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Nashville Moment: Holly Gleason

The music critic, author, and artist-development consultant's new book is a collection of personal stories written by women about the female country artists who changed their lives.

Written By:  Kate Parrish

Photographers:  Shannon Fontaine

Holly Gleason, Author

Who are you listening to right now? Whose music do you love, and why? These are the conversation starters music critic, author, and artist-development consultant Holly Gleason has been using for years—something to help loosen folks up and find common ground. From those conversations, the idea for Woman Walk the Line was born. Out September 20, Woman is a collection of personal stories written by women about the female country artists who changed their lives. (University of Texas Press)

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What this book isn’t: Gleason, who’s written for everyone from Rolling Stone and Spin to the New York Times and Playboy, had a vision early on for the essay collection. “I’d tell each contributor, ‘These are not profiles. They’re not bios. It’s you writing about that female artist who, in some way, shaped your life,’” she says. “‘It’s the artist or record you return to again and again.’”

The diverse collection, featuring 27 artists, spans everyone from Maybelle Carter, Lil Hardin, and Dolly Parton to The Judds, Shania Twain, and Kacey Musgraves. Gleason offers personal stories written by musical icons like Rosanne Cash and Taylor Swift, as well as powerhouse critics and authors like Alice Randall, Ronni Lundy, and Holly George-Warren.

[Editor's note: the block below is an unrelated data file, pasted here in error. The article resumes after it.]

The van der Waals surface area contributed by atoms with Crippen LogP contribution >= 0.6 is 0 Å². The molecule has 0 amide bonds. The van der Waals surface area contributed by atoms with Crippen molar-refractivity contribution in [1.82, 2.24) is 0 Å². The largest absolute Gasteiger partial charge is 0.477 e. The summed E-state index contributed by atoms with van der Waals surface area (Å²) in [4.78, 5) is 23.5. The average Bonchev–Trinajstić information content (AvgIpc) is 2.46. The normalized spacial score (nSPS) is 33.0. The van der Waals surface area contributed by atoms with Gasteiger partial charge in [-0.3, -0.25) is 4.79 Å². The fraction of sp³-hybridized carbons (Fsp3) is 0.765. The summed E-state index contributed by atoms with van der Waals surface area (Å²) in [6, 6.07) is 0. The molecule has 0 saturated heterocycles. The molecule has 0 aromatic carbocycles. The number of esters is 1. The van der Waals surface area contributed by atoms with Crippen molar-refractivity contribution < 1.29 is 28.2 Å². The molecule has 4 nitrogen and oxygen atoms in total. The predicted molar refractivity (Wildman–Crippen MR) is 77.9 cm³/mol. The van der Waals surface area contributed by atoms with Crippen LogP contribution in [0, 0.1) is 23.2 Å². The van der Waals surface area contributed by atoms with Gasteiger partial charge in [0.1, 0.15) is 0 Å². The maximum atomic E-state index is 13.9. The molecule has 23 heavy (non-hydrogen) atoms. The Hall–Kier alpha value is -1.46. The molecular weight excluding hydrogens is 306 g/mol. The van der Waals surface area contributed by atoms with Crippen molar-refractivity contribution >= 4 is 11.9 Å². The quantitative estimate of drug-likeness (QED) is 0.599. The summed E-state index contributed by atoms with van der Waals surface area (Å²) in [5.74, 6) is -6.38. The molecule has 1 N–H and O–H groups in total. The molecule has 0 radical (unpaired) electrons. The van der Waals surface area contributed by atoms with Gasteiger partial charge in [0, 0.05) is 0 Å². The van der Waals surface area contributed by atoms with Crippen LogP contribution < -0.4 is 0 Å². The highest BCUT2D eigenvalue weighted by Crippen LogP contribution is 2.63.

The artist who changed her: Born and raised in Cleveland, Ohio, home of the Rock & Roll Hall of Fame, Gleason almost couldn’t help but wind up in the music industry. It wasn’t, however, until she was greeted one Saturday morning at the mall by a sultry, life-size cardboard cutout of Tanya Tucker that everything changed.

“For a girl at an all-girls school wearing a green A-line skirt and knee socks, that was quite a revelation,” she says. In a chapter written by Gleason about Tucker, she writes, “…Tucker was sending out a Morse code of heartbeats, carnal thumps, and raw-throated vocals that cut through whatever crossed their path.” Tucker’s rough edges were like nothing Gleason had ever seen.

The next chapter: Whether it’s collaborating with some of the best female writers in the country or working with artists like Kenny Chesney, Brantley Gilbert, and the Lumineers, Gleason keeps her dance card full. Even with her own memoir in the works and an upcoming book project about Emmylou Harris, Gleason doesn’t hesitate to answer about the likelihood of another volume of Woman: “There are so many more artists I want to include. I could do book number two tomorrow.”

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